FROM athlete to building site worker.
Adam Meritt has done it all and is using the experience in his work at Springs.
Heavy ropes, sledgehammers, weighted sledges, kegs, free weights, even tractor tyres. They have all become training aids.
And because of the simplicity of the equipment, the new type of fitness regime has been named Caveman training.
In a lot of ways, the wheel of exercise is turning full circle. Sledgehammer training, for example, has been around for decades.
Boxers have been chopping logs with axes for almost a century while kettle bells and Olympic-style weight exercises have both been popular for ages.
But giant leaps in sport and exercise science mean these old techniques are being regarded with fresh appreciation and understanding by trainers like me.
Part of the attraction and benefit of using such equipment is that all the exercises provide an intense workout for the whole body.
I have been using this type of training both for clients and myself for years. A recent objective of mine has been to adapt it so that it is safe and effective in an indoor group setting. This means that Springs members who take part in my classes can enjoy the benefits of it.
I have introduced a number of Caveman-style exercises into my Saturday morning boxing circuit.
The most recent uses a 45ft length of manila rope known as battling rope.
It is wrapped around an anchor point and, with one end held in each hand, the exerciser then uses his or her whole body to slam the rope to the ground. The idea is to do it hard enough to cause a wave to travel down to the anchor point.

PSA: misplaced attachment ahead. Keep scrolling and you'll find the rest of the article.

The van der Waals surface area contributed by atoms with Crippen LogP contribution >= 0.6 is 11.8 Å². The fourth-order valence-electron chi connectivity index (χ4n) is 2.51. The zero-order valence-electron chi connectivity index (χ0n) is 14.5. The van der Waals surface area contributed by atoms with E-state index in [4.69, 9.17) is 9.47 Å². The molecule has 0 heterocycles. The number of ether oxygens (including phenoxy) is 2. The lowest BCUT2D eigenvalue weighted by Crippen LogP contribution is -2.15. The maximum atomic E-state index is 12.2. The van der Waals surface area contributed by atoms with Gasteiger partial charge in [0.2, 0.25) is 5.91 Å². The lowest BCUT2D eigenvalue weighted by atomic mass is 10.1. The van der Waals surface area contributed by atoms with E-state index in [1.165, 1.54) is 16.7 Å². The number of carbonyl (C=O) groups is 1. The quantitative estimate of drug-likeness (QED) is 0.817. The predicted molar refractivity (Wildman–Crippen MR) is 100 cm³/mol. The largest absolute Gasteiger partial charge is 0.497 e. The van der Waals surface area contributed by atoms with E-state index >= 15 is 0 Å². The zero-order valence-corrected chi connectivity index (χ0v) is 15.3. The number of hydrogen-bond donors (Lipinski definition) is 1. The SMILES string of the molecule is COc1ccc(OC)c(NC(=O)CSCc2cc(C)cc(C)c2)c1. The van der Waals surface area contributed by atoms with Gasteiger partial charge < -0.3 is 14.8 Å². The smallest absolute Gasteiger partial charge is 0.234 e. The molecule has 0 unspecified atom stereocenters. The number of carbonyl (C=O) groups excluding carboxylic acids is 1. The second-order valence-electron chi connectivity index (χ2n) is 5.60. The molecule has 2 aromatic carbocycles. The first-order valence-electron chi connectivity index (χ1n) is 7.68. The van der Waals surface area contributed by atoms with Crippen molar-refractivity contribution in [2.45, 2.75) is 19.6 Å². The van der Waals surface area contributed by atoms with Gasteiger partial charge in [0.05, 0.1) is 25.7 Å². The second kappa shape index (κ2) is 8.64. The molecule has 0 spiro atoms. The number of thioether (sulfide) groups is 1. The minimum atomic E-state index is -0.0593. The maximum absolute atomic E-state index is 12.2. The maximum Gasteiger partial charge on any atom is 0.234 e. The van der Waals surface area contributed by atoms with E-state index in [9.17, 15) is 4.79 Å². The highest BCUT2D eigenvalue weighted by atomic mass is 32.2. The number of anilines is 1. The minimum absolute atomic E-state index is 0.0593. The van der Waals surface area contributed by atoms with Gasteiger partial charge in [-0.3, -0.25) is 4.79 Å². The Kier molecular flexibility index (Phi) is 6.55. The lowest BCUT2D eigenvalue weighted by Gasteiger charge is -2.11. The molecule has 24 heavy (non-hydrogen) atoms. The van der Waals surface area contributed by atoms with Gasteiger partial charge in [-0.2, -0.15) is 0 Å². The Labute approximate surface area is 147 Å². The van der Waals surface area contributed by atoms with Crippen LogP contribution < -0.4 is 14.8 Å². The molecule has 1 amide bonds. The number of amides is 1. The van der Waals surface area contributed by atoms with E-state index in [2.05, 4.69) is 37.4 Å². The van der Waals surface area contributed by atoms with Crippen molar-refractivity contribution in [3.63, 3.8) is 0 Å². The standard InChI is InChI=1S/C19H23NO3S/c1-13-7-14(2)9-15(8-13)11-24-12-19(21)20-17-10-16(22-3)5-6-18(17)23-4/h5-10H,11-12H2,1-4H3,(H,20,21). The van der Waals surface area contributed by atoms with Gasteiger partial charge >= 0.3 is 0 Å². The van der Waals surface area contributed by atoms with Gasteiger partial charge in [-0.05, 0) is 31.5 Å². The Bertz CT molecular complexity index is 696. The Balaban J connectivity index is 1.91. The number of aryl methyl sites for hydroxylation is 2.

Producing this level of force and maintaining the flow of waves for a given amount of time develops a good deal of power and endurance from the cardiovascular system and the muscles, particularly those in the shoulders, arms, hips, and core.
This is just one of many uses for heavy rope, making it a great exercise tool.
One of my favourite exercises for personal conditioning has always been sledgehammer training. Long before I knew a great deal about sports exercise and science, I spent many of my working days smashing up old pavements. It certainly made me appreciate what a good workout it can be.
Clearly, sledgehammer training indoors is not the safest thing to do either for the exerciser or for the gym’s floor. I have, however, come up with an excellent alternative.
By anchoring a heavy punch bag to a number of elevated benches and using a heavy medicine ball as a substitute for the hammer, I am able to essentially perform the same movement in a safe way.
Another favourite is Olympic lifts such as the clean and press and lifts like push presses and thrusters. Depending on the amount of weight and the amount of reps, it is great for muscle development, strength, stamina, and calorie burning.
This is because it utilises all of the body’s major muscle groups.
During some of my circuit classes I have used an old keg because it provides a convenient and manageable weight for a short and intense cardiovascular workout, but there is no reason why you cannot substitute with either a barbell or dumbbells.
There are a large number of caveman style exercises which can be incorporated into an exercise programme to perform safely in the gym. Ask your gym instructor about them. You may find yourself enjoying fresh and highly effective workouts.